Adult literacy levels in Scotland reflect those in other comparable countries, according to the Scottish Government, which has just released the most recent findings from a study conducted last year.
This shows that 73.3 per cent of those aged between 16 and 65 have a level of skills "recognised internationally as appropriate for a contemporary society".
The remaining 26.7 per cent "may face occasional challenges and constrained opportunities" in reading and writing and, within that quarter, only 3.6 per cent (one person in 28) have "serious challenges".
Education Secretary Michael Russell said the results of the study, carried out by a research team from Glasgow and Edinburgh universities, were a cause of "modest satisfaction", but he said there should be no complacency. The figure of around a quarter of Scots who have literacy problems has barely changed since records began, and the Government is pledged to use the latest findings as part of its literacy action plan due to be published in the autumn.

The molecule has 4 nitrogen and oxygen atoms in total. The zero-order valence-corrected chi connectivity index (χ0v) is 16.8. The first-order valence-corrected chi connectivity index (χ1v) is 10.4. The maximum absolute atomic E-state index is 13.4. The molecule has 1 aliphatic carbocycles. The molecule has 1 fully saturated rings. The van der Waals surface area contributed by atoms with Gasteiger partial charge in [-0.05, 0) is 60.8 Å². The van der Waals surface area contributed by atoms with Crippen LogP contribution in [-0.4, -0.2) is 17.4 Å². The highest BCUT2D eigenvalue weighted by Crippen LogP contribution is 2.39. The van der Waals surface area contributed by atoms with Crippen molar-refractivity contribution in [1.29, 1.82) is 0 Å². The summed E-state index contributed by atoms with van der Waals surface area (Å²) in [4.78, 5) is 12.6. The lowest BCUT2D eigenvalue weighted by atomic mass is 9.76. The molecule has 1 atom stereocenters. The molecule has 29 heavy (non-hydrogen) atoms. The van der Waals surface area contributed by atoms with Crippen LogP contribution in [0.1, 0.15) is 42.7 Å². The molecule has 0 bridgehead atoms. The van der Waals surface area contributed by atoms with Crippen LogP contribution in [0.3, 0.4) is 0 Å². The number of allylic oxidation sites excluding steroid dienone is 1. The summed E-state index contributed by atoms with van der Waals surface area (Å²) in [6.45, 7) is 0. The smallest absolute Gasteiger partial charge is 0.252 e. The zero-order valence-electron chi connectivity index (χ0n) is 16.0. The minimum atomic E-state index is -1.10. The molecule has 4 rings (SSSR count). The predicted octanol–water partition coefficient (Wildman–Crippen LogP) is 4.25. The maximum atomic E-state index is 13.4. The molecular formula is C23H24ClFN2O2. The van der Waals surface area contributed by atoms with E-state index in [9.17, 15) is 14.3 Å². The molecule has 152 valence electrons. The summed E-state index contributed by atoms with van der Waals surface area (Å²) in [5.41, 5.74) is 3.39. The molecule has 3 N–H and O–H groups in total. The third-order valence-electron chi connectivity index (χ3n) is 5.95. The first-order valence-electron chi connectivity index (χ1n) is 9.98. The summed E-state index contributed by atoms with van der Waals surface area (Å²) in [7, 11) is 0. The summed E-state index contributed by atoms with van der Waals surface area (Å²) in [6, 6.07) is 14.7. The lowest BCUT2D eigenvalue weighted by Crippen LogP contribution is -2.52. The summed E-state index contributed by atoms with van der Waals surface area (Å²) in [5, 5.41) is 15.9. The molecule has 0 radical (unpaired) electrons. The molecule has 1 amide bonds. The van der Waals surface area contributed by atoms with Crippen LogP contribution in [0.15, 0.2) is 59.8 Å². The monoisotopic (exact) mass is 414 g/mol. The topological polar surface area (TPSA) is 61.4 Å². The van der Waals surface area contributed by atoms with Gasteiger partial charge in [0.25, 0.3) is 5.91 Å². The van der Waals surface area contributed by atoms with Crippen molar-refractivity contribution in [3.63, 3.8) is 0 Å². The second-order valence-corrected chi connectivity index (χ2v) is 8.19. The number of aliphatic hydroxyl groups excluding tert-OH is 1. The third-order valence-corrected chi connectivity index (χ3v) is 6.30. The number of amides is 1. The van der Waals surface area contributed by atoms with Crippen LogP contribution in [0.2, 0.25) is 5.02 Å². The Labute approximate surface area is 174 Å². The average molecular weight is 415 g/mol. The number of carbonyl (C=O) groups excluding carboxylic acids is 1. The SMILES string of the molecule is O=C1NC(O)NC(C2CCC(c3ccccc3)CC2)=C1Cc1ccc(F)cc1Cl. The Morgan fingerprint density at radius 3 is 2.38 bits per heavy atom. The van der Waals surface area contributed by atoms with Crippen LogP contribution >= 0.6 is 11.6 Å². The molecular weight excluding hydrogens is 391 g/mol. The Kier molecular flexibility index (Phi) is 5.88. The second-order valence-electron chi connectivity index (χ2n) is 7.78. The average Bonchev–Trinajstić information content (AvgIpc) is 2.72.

The researchers reiterated the familiar refrain that literacy problems are associated with poor attainment, low skills, less income, unemployment and poverty. Generally, age is not a factor although 26 to 35-year-olds perform more strongly than others.
The research report stresses that assessing literacy is complex. "People have spiky profiles, with areas of strength and weakness, and a greater ability to use texts more effectively in some circumstances than others," it states.
Further analysis reveals that, on a scale of 1-5, the majority of people in Scotland score on levels 2 or 3 - ranging from 55 per cent to 66 per cent on different tests of literacy. Very few were at level 5.
It is these figures that are said to be "similar to those of other advanced economies in the 1996 International Adult Literacy Survey".
The Government also uses a "proxy indicator" of those with low or no qualifications, defined as Standard grade General or below, to track progress with literacy. This shows the number in that category has fallen steadily from above 20 per cent in 2001 to 14.6 per cent in 2009.